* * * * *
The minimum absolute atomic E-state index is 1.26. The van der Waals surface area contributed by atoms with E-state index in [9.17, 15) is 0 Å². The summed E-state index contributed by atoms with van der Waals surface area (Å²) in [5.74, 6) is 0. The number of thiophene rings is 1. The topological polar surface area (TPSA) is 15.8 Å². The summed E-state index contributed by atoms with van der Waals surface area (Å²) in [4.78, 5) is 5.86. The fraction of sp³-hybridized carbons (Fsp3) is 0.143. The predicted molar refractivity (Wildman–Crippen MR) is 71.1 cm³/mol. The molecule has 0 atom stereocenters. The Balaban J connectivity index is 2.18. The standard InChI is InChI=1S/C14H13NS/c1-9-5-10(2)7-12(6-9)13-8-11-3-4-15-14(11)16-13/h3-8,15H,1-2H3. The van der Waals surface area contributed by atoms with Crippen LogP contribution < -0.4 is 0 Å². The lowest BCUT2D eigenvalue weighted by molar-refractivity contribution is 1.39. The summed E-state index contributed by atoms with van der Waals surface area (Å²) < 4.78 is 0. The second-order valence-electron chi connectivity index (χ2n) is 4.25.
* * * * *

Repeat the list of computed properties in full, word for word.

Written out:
The minimum absolute atomic E-state index is 1.26. The van der Waals surface area contributed by atoms with E-state index in [9.17, 15) is 0 Å². The summed E-state index contributed by atoms with van der Waals surface area (Å²) in [5.74, 6) is 0. The number of thiophene rings is 1. The topological polar surface area (TPSA) is 15.8 Å². The summed E-state index contributed by atoms with van der Waals surface area (Å²) in [4.78, 5) is 5.86. The fraction of sp³-hybridized carbons (Fsp3) is 0.143. The predicted molar refractivity (Wildman–Crippen MR) is 71.1 cm³/mol. The molecule has 0 atom stereocenters. The Balaban J connectivity index is 2.18. The standard InChI is InChI=1S/C14H13NS/c1-9-5-10(2)7-12(6-9)13-8-11-3-4-15-14(11)16-13/h3-8,15H,1-2H3. The van der Waals surface area contributed by atoms with Crippen LogP contribution < -0.4 is 0 Å². The lowest BCUT2D eigenvalue weighted by molar-refractivity contribution is 1.39. The summed E-state index contributed by atoms with van der Waals surface area (Å²) < 4.78 is 0. The second-order valence-electron chi connectivity index (χ2n) is 4.25.